The Occupy Hong Kong started at the end of September, right before the national day of China on Oct 1. By now, the movement has shown dividing lines across political methods and age groups. The leaders of the original Occupy Central have taken more of a backseat while the young people who spearheaded the recent events have taken the forefront.
At the beginning, there’s great unity in supporting the young people who originally occupied the Civic Square, but soon, the united front began to show its cracks. Some are telling the three original leaders of the Occupy Central to step aside, seeing them only as old idealists who get in the way of progress. Others clamor for media attention and leadership roles. Still others begin to question methods of those who are different than they are. Some advocate for more of a street-style activism. Opposite to them are those who advocate for more of a cautious and circumspective idealism. Soon enough, there’s dissention among the ranks. To make matters worse, many don’t want Joshua Wong the young student leader to be the representative to negotiate with the government in terms of what to do because Wong doesn’t represent all interests. The HK government is also quite smart in talking to Wong, knowing full well that a single voice can’t represent the people. Here’re the observations I’ve made.
It is dangerous not to retain unity as much as possible. It is normal for various camps to have various agenda. It is also normal for different types of people having different methods. It is however not beneficial to divide up among factions now. It’s best to put down egos and work together at this point. The reason is not only because of the strength unity can bring against the oppressors. The more important reason is the democratic ideal. In a working democracy, true tolerance of minor differences serves as the basis for dialogue. The differences do not mean that there’s no overarching principle that unites. The real question may have to be “Under what principle are we united?” A working democracy allows for unified principles (e.g. US Constitution) being practiced in very diverse ways. Diversity and differences of opinions do not need to be a weakness. It is the greatest strength of democracy. It is up to the protesters to come together to demonstrate that democratic ideal instead of merely paying lip service to it. How that will be accomplished remains to be seen.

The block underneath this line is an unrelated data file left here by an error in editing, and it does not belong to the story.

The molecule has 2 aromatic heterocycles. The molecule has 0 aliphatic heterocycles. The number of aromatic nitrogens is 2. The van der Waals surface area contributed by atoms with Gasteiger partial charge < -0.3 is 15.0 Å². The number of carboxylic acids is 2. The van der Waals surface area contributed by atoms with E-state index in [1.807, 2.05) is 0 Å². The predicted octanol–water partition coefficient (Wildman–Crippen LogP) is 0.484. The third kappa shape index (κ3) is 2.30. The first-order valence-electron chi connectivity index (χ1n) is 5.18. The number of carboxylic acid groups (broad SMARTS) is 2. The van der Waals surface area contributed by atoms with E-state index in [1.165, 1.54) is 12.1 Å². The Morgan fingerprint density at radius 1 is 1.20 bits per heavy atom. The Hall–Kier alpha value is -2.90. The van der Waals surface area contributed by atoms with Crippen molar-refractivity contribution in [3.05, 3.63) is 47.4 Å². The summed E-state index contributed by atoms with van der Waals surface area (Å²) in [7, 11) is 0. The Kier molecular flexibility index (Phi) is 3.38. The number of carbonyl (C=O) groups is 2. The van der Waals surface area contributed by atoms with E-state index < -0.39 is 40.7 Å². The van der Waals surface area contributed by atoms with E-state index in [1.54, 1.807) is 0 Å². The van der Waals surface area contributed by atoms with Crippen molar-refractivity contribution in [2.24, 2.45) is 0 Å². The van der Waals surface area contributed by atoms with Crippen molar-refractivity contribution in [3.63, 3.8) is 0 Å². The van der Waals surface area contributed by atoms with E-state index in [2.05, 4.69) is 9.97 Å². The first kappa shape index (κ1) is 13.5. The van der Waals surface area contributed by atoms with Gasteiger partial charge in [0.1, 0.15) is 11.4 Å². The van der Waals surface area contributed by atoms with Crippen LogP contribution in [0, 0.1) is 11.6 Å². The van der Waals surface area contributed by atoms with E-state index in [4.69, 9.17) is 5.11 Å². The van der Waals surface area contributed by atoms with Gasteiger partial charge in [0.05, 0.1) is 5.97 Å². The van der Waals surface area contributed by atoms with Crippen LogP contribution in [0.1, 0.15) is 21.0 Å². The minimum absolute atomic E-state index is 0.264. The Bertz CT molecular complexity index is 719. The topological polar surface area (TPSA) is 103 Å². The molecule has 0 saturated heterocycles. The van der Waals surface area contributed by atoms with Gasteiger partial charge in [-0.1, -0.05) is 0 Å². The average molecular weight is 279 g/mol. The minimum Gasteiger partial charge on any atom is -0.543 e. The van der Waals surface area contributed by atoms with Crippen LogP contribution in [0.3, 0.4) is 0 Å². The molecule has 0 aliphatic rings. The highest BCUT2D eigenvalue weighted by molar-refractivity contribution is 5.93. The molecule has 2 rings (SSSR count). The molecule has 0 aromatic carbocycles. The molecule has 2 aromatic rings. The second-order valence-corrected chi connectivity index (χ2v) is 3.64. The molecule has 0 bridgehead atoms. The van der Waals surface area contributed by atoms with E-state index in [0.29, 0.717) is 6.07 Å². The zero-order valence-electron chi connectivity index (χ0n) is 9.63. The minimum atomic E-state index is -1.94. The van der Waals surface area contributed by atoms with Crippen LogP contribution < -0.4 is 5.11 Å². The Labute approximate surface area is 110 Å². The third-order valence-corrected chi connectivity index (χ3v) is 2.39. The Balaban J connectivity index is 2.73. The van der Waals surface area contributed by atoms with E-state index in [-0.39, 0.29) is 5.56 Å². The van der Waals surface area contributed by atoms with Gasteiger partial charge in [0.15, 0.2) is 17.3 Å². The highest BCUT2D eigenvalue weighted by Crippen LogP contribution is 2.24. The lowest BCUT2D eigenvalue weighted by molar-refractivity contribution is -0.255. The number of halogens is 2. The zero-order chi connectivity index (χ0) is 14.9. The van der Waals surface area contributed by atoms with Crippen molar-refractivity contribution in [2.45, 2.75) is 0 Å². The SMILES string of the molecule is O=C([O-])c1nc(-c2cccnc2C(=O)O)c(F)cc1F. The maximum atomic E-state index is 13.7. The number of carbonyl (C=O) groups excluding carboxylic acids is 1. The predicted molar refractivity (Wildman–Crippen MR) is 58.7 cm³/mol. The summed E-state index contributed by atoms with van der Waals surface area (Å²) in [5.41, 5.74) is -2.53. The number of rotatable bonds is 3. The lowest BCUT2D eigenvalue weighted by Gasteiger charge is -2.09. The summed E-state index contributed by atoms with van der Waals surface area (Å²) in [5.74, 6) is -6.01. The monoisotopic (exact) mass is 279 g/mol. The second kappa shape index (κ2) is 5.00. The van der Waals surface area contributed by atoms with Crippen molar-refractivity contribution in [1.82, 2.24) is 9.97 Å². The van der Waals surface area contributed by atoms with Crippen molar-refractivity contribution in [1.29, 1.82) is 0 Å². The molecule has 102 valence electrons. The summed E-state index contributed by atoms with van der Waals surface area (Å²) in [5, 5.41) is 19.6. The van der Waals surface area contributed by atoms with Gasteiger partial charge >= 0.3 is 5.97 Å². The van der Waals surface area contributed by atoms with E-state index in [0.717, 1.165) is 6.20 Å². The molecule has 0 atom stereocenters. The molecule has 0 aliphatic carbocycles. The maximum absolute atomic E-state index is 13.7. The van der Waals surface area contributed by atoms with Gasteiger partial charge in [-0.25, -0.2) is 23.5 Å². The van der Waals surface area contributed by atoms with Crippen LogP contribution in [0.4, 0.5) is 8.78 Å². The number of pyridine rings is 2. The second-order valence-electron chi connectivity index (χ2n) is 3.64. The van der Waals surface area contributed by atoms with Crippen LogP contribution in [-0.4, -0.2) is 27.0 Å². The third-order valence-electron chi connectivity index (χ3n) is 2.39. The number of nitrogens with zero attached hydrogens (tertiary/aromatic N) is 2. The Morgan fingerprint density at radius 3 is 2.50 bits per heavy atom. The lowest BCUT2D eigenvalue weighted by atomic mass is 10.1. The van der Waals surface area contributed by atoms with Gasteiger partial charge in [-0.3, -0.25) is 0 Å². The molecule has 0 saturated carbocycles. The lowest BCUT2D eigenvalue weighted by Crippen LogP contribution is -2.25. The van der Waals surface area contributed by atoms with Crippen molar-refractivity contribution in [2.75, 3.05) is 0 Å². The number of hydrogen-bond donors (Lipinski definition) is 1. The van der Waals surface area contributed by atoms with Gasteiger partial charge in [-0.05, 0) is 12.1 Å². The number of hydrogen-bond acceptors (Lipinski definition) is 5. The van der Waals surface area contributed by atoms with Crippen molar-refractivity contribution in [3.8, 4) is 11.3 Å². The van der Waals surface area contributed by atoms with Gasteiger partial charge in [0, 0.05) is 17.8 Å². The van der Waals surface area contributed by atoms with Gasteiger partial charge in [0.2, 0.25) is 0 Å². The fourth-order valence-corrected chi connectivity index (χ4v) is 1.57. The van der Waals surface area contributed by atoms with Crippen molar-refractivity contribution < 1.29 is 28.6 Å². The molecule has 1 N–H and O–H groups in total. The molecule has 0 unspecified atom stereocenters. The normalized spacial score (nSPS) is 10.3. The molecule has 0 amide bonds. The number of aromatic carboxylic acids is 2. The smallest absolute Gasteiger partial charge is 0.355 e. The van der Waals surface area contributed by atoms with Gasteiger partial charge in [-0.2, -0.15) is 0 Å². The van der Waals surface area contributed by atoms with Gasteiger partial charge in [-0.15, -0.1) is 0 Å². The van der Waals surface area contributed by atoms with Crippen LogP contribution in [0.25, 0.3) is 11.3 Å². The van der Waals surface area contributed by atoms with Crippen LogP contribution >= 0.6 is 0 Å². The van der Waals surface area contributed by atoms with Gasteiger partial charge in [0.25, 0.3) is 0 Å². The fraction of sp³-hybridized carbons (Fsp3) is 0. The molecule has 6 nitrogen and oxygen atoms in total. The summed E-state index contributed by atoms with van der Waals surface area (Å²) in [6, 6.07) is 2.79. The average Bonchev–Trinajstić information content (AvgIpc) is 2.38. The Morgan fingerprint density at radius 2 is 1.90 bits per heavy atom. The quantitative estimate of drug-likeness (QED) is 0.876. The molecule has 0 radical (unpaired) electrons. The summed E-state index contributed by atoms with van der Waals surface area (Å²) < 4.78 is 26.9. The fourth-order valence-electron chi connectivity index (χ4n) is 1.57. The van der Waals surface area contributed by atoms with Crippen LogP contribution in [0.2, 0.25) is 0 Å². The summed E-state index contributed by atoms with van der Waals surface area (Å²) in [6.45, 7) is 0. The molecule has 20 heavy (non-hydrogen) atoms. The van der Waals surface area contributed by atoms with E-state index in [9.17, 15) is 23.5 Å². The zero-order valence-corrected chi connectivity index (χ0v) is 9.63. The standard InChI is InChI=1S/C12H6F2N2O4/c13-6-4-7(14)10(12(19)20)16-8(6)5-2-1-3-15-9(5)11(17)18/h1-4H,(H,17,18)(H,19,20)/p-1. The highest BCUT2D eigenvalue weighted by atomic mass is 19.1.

The second observation I have is on leadership. With democracy, there’ll always been a search for leaders. The movement right now has prided itself on having no single leader but started by the people. While this is romantically euphoric, it is not a long-term solution, at least historically speaking (there’s no historical evidence of a movement with no leader having a long-term effect). I hope to see a multiple of leaders in the emerging movement.
From the church front though, I’m glad to see multiple leaders coming out in support for justice. This has been one of the brighter spots in the period leading up to the protest Let’s just leave aside the leaders who are still pro-government for the moment. Frankly, i’m tired of talking about them. To be honest, the church can learn a lot from the wisdom of these leaders that came out to support the protest. They not only earned the good will of the oppressed but also put their career on the line for a worthy cause. On the Worldwide Communion Sunday on the first day of the month, several church leaders were out there among the people giving communion to the believers among the protesters. Some were assisting in counseling those affected by this event. This is a greater witness than those who continue to advocate for the oppressive government or the churches that cry “peace, peace!” when there is no peace. Finally, in her support for the protest, the church has gained a human face. In this human face, we might just see a glimpse of the face of Jesus.